December 5, 2013
0887 JAPAN (Hokkaido) - Patriarch Ainu of Shinto Ritual
Ainu (in historical texts Ezo), an indigenous people living in Japan (Hokkaidō island) and Russia (Sakhalin and the Kuril Islands), is one of the most mysterious ethnic groups in the world. They are very distinct from the Japanese people and it seems that before the Tungus invasion coming from mainland Asia the whole archipelago was inhabited by Ainu. Many early investigators proposed a Caucasian ancestry, but recent genetic researches haven't shown any genetic similarity with modern Europeans, but rather with the Tungusic, Altaic and Uralic populations. While some researchers say that they are the descendants of the Jōmon-jin people (who lived 10,000 years ago), another part is of the opinion that the origins of the Ainu can go as far around 35,000-40,000 years ago, during the last major glaciation which united the Japanese islands with mainland Asia. One of their Yukar Upopo, or legends, tells that "The Ainu lived in this place a hundred thousand years before the Children of the Sun came".
The skeletal structure, the skull, the facial expression, the eye characteristics, make from Ainu a special category, that can't be classified in any typology. Ainu are shorter than the Yamato people, with lighter skin, robust body and short limbs. Their hair is wavy and the body hair is abundant; men wear large beards and mustaches, considered a sign of beauty, and the married women tattoo their face to mimic a beard and a mustache (as can be seen in the postcard). They haven't pronounced almond-shaped eyes, and the nose is large and straight. Further, Ainu language has no generally accepted genealogical relationship to any other language family. Unfortunately is a moribund language, because today is spoken by less than 100 persons.
Ainu traditionally lived by farming, fishing, hunting and gathering. Their villages, called kotan and made about 20 houses, were placed along rivers and trails used by wild animals. They lived in rectangular huts with walls and roof made of bundles of reed and rush.The roof had a hole on where was removed the smoke. Their traditional dress was a kind of tunic (attusi) spun from the inner bark of the elm tree, down to the thighs for men, and to the ankles for women, which was folded around the body, and tied with a band about the waist. Their religion was animist, the most important person in the village being the shaman, but since the Meiji period (1868-1912) they began to abandon, often forced, at the traditional lifestyle, most of them adopting Shinto practices (as can be seen in the postcard).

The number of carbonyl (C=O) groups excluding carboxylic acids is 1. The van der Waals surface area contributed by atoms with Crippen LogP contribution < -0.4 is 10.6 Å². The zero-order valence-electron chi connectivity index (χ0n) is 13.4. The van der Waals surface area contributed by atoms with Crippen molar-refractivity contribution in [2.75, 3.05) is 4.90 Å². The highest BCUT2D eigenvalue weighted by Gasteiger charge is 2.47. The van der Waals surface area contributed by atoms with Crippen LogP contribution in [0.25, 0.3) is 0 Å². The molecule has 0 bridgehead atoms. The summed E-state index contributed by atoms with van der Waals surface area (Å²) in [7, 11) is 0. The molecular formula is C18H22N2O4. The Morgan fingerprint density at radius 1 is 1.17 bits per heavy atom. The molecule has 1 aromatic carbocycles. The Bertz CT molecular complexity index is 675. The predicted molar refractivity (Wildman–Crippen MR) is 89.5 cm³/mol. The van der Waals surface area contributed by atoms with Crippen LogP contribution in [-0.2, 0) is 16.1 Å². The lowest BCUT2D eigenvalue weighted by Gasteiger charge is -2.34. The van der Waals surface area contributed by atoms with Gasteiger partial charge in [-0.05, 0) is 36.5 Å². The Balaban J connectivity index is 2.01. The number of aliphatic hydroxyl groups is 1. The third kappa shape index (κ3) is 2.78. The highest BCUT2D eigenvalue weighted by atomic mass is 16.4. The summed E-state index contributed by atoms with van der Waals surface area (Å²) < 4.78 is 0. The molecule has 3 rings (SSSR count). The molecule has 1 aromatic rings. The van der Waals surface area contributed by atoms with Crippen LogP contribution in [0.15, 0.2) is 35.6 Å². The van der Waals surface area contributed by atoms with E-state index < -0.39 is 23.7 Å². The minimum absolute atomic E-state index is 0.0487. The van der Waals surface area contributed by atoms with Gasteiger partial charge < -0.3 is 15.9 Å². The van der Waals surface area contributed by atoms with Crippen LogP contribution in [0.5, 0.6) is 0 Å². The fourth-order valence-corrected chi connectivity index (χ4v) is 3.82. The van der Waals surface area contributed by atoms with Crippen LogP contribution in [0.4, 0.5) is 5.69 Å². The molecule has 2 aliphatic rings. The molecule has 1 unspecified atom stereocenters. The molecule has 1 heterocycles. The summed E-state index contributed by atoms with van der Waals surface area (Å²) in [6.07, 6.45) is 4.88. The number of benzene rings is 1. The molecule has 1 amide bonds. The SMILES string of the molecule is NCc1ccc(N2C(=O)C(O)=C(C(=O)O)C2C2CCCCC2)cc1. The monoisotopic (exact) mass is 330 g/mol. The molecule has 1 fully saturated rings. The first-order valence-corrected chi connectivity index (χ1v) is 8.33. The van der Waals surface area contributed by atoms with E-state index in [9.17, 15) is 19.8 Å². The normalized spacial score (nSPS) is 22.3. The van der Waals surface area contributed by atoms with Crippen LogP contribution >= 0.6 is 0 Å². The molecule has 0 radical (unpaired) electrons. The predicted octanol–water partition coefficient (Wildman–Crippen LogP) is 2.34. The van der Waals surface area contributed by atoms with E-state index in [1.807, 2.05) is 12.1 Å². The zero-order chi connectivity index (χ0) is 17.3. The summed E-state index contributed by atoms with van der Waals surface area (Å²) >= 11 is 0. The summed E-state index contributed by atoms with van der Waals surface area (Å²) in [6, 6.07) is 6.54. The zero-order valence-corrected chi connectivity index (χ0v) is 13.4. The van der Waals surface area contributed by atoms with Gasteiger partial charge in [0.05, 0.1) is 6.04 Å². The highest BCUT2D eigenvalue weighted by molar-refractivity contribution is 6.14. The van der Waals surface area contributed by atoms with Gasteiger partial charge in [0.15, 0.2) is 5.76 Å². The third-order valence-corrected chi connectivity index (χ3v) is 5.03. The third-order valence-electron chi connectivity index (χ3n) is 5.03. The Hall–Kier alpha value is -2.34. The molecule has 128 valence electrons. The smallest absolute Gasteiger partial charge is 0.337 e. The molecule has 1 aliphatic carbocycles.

These people are kind and friendly; foreign visitors are welcomed as long as they follow their complex etiquette. Nevertheless, or maybe that is why, they were always oppressed, even enslaved, and forcibly assimilated. In Russia even now aren't recognized as a distinct ethnic group, and in Japan happened this only in 1997, and only in 2008 were recognised as an indigenous group.
About the stamp
The stamp, depicting even an Ainu tunic (attusi), is probably part of a the second series Japanese Traditional Craft, issued on October 25, 2013.
Ainu people - Wikipedia
9 Amazing Things About the Ainu People - Softpedia
sender: Akiko Watanabe (direct swap)
sent from Kitakyūshū (Kyūshū / Japan), on 18.11.2013